Review: Sensational Wonder Woman #1
The new year kicks off with a new digital-first series from DC Comics. Sensational Wonder Woman #1 puts the focus on Wonder Woman with an intriguing comic that slowly builds. Wonder Woman stands for so much and part of that is against misogyny and the repression of women. Sensational Wonder Woman #1 knows that and puts that front and center for an entertaining debut that has us wanting to see what’s next.
Writer Stephanie Phillips takes a familiar route with Diana, aka Wonder Woman, in a situation where she’s dreaming. Is this a coma? Has she been beaten to this point? That’s not mentioned but something has happened. Phillips teases that with glimpses of Wonder Woman in the real world. That only makes the issue even more interesting, you want to find out more of what happened.
There’s also some interesting aspects to what Phillips puts forth. In Diana’s dream state, she’s depicted in a subservient domestic situation. She’s the stereotypical wife, expected to have dinner ready. While this is likely the influence of what has put her in this situation, it’s interesting her battle against this and it’s through pain she awakens from her state.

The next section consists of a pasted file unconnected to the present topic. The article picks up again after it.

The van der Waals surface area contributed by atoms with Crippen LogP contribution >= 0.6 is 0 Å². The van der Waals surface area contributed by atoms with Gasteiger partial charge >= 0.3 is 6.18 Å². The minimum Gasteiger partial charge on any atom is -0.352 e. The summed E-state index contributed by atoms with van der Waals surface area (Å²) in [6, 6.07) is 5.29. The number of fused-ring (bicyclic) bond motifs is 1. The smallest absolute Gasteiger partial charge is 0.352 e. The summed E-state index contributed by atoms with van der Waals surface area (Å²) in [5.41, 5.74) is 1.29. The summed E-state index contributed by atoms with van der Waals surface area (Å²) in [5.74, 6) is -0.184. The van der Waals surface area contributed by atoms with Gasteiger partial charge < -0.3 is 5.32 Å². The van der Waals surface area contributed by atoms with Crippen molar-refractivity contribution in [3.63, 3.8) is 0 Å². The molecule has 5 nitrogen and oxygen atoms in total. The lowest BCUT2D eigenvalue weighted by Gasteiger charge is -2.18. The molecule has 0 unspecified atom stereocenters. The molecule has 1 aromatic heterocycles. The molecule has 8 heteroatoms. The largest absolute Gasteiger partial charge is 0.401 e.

Meghan Hetrick‘s art is fantastic. The designs are awesome and with the color of Marissa Louise it all pops on my iPad. Wonder Woman’s classic costume is translated into an everyday outfit that fits that stereotypical time period but with a bit of a modern twist to it. There’s some great layouts and use of panels to emphasize the situation that Diana is in until that explosive finale that really delivers a punch.
Sensational Wonder Woman #1 is a solid start to the series. There’s a build-up to that ending with teasing of the situation through the comic. It’s an interesting comic that uses its visuals to really set up the situation and world and has me sucked in to find out more about what’s going on.
Story: Stephanie Phillips Art: Meghan Hetrick
Color: Marissa Louise Letterer: Pat Brosseau
Story: 8.45 Art: 9.0 Overall: 8.5 Recommendation: Buy
DC Comics provided Graphic Policy with a FREE copy for review